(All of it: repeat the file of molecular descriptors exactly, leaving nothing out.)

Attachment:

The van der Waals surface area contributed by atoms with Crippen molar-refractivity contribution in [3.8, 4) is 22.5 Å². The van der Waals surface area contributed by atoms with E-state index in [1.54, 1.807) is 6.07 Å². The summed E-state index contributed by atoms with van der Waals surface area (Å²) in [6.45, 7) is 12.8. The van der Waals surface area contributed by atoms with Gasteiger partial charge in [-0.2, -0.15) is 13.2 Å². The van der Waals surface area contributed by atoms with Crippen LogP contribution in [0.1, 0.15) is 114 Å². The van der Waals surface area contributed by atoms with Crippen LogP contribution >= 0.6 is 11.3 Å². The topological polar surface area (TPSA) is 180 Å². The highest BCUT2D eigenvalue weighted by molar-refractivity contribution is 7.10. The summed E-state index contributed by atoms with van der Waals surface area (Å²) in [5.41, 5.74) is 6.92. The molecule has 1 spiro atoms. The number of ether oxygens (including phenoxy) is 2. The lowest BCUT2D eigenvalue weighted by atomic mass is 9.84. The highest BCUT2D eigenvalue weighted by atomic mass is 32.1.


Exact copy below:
The van der Waals surface area contributed by atoms with Crippen molar-refractivity contribution in [3.8, 4) is 22.5 Å². The van der Waals surface area contributed by atoms with E-state index in [1.54, 1.807) is 6.07 Å². The summed E-state index contributed by atoms with van der Waals surface area (Å²) in [6.45, 7) is 12.8. The van der Waals surface area contributed by atoms with Gasteiger partial charge in [-0.2, -0.15) is 13.2 Å². The van der Waals surface area contributed by atoms with Crippen LogP contribution in [0.1, 0.15) is 114 Å². The van der Waals surface area contributed by atoms with Crippen LogP contribution >= 0.6 is 11.3 Å². The topological polar surface area (TPSA) is 180 Å². The highest BCUT2D eigenvalue weighted by molar-refractivity contribution is 7.10. The summed E-state index contributed by atoms with van der Waals surface area (Å²) in [5.41, 5.74) is 6.92. The molecule has 1 spiro atoms. The number of ether oxygens (including phenoxy) is 2. The lowest BCUT2D eigenvalue weighted by atomic mass is 9.84. The highest BCUT2D eigenvalue weighted by atomic mass is 32.1.